The charity watchdog CharityWatch (formerly the American Institute of Philanthropy) just released its latest report cards for America’s charities, and HSUS continues to receive bad grades. Although HSUS no longer gets a “D,” CharityWatch finds that HSUS spends up to $42 to raise $100 and spends as little as 55% of its budget on program expenses.
All told, that earns Wayne’s factory fundraising operation a C-minus. We still find that incredibly wasteful, and C-minuses tend not to get parental pats on the back.
What’s also interesting is another article in the CharityWatch report. Unlike other purported charity watchdogs, CharityWatch actually analyzes tax returns and tries to take into account the games that charities like HSUS play to make themselves appear more efficient, such as counting fundraising costs as “program spending.”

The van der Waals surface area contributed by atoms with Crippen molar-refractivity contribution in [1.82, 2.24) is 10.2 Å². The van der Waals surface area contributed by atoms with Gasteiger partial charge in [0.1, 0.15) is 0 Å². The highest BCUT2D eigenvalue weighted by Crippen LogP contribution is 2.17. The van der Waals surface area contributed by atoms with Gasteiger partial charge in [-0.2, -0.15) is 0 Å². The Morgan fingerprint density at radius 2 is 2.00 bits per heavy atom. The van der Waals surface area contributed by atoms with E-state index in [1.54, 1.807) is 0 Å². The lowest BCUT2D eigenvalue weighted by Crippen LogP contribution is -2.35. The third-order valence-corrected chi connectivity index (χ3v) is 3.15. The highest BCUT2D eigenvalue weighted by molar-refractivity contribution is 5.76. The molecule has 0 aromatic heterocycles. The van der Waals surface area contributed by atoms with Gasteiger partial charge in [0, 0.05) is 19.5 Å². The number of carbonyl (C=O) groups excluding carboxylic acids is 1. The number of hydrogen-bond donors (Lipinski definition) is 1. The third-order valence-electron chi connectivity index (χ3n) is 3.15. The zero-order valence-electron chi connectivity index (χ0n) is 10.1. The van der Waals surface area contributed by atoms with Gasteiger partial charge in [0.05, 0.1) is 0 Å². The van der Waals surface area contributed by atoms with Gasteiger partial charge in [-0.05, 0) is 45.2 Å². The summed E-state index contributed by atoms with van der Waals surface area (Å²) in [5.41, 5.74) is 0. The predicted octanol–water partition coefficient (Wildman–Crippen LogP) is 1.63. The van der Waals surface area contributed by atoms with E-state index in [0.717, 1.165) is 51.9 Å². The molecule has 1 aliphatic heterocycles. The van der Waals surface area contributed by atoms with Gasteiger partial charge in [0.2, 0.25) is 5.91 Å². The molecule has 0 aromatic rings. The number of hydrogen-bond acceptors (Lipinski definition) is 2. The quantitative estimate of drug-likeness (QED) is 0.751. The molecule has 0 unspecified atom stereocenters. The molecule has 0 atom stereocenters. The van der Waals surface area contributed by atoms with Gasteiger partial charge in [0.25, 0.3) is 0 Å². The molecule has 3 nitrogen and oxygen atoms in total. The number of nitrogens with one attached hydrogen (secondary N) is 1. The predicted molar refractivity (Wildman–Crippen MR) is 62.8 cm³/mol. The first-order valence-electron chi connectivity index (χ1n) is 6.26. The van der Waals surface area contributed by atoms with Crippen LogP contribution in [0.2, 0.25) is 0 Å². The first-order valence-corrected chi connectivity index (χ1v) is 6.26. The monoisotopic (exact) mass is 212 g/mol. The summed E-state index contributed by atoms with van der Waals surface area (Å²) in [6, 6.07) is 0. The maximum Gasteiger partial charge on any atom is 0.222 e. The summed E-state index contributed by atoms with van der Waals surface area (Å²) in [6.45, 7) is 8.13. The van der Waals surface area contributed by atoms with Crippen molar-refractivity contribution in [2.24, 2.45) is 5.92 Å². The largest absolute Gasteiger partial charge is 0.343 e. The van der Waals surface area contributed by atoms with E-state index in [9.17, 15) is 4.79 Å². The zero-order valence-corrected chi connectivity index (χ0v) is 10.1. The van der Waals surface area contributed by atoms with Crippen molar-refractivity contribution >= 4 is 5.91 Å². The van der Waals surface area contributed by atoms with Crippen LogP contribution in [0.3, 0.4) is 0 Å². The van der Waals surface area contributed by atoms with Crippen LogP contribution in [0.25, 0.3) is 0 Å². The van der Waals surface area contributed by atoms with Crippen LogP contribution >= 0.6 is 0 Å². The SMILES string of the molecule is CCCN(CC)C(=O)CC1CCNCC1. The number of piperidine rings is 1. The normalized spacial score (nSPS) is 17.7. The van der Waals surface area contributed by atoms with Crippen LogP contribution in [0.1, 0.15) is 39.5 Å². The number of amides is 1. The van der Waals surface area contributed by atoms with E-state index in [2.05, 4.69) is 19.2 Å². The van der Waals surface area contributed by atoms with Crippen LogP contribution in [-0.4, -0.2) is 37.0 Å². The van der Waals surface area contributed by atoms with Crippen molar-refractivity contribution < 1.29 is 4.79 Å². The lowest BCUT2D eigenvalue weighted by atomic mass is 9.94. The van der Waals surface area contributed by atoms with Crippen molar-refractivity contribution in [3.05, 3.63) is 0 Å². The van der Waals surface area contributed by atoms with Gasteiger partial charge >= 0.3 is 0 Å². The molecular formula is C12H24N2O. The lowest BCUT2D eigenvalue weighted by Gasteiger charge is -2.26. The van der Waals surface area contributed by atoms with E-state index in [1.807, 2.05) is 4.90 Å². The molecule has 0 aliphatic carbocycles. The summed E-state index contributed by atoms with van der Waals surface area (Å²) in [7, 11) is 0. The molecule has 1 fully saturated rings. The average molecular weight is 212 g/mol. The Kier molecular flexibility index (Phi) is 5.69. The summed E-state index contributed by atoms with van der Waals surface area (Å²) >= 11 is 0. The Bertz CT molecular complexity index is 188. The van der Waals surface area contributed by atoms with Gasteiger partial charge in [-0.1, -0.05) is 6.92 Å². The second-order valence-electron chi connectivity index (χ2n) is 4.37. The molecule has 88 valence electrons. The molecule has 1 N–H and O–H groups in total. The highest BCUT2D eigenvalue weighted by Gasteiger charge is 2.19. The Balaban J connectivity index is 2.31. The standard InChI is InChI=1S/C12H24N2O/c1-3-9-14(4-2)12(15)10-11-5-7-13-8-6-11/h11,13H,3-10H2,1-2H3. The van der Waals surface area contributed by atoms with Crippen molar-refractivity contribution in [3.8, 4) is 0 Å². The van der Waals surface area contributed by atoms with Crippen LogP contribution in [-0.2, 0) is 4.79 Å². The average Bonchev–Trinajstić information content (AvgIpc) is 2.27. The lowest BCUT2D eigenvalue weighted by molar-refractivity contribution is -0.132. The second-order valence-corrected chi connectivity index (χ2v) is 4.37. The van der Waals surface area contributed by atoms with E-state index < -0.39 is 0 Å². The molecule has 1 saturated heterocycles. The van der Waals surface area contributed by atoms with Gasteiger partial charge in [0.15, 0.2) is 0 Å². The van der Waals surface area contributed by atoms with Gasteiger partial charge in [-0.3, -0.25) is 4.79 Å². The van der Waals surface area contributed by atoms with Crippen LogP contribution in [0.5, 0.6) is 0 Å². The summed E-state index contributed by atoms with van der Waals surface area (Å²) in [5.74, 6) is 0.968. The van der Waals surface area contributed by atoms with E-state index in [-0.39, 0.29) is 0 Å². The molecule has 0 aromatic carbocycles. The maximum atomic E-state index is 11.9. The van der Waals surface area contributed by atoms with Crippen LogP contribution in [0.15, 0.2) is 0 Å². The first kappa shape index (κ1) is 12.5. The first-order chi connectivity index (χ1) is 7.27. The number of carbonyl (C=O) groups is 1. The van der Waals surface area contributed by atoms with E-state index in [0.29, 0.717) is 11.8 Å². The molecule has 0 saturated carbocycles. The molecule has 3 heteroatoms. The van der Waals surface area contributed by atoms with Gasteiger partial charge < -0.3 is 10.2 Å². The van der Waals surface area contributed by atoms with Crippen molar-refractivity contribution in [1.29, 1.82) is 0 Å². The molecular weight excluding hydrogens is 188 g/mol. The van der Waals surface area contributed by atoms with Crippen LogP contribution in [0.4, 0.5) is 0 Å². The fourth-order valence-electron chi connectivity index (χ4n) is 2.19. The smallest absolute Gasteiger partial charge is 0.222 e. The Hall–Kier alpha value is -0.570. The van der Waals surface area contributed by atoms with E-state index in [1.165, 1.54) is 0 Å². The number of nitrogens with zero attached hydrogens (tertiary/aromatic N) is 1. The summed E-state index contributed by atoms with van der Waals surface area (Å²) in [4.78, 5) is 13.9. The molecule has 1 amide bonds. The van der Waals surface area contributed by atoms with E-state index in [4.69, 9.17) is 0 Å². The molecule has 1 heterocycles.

And interestingly CharityWatch is calling out another game that charities play. HSUS is a “Silver Participant” in GuideStar’s rating system, which is based entirely on self-reporting and proving documents to Guidestar. CharityWatch notes that HSUS has some unsavory company in the “Silver Participant” tier; most notably, the CharityWatch F-rated SPCA International (SPCAI).
Just as HSUS isn’t your local humane society, SPCAI isn’t your local SPCA. To an even greater degree than HSUS, SPCAI engages in inefficient fundraising—CharityWatch reports that SPCAI spends up to $76 to raise $100. You don’t need to run an efficient charity to get a “Silver Participant” title, you just need to file the right paperwork with GuideStar.
We’ve covered CNN’s expose of SPCAI’s excessive fundraising expenses and its professional fundraiser, Quadriga Art. Guess what other animal group has used Quadriga? If you guessed HSUS to the tune of about $20 million, you win.
HSUS and SPCAI share more than “Silver Participant” status. They’re the kind of animal charity you shouldn’t open your checkbook for.